Efficient Funding for the Second Poe-Sized Lock at Sault Ste. Marie, Michigan
A resilient Great Lakes navigation system with sufficient and efficient federal funding for the second Poe-sized lock at Sault Ste. Marie, Michigan.
The navigational locks at the Soo connect Lake Superior to the lower four Great Lakes, the St. Lawrence Seaway, and international markets. Eighty million tons of cargo, valued at $6 billion and supporting 123,000 jobs, transit the Soo Locks each year. The locks allow cargoes like iron ore and grain to move from mines and farms to customers in the U.S., Canada, and overseas as well as allowing domestic and overseas cargoes to move “up the system” and into upper Midwest markets.
Eighty-six percent of all cargoes transiting the Soo are dimensionally restricted to the one large lock, the Poe. The 76-year old MacArthur, has lost its capability to serve as a functional backup to the Poe.
The economic impacts of the Poe Lock are national, binational, and international. The Department of Homeland Security estimated that a 6-month shutdown of the Poe, a very real possibility for the 50-year old lock, would result in 11 million Americans unemployed from Maine to California and a $1.1 trillion hit to the U.S. economy.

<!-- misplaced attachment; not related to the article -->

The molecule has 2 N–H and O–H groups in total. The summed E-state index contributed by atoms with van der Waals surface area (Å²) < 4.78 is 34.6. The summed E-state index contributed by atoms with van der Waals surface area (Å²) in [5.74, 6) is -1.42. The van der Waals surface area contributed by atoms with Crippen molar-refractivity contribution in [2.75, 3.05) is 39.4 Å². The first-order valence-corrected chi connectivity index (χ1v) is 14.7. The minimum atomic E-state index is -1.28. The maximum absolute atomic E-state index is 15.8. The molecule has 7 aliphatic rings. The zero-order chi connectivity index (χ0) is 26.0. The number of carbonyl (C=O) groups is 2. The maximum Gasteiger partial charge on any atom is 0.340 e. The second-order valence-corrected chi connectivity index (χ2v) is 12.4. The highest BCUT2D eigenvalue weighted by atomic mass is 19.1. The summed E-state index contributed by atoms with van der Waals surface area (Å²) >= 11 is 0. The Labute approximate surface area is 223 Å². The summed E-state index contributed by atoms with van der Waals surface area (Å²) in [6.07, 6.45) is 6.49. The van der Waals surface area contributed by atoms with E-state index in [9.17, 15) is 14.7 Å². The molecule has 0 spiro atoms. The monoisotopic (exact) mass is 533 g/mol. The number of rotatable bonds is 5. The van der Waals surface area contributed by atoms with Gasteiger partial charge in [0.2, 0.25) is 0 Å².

The U.S. Army Corps of Engineers determined a new lock of the same dimensions as the Poe providing system resiliency is economically critical to the nation. In 2019, the Corps included $32 million from their discretionary work plan funds and the State of Michigan contributed $52 million to jump start the project. The 2020 federal budget has $75.3 million for the project but is $48.5 million shy of “efficient” funding. To maintain the construction schedule, the Corps estimates it needs $173.1 million in 2021, $129.3 million in 2022, and $536.4 million from 2023 until the project is complete.
Efficiently funding the construction of the new lock is critical to Great Lakes commercial maritime transportation whose cargoes supply the industrial base of America that supports everything from the manufacturing of cars to washing machines, energy production, and America’s infrastructure.
Congress should appropriate the maximum amount of funds that the Corps can absorb each year, efficient funding, to optimize the construction timeline thereby completing the new lock in seven years rather than ten years and reaping an estimated $30 million in overall project savings.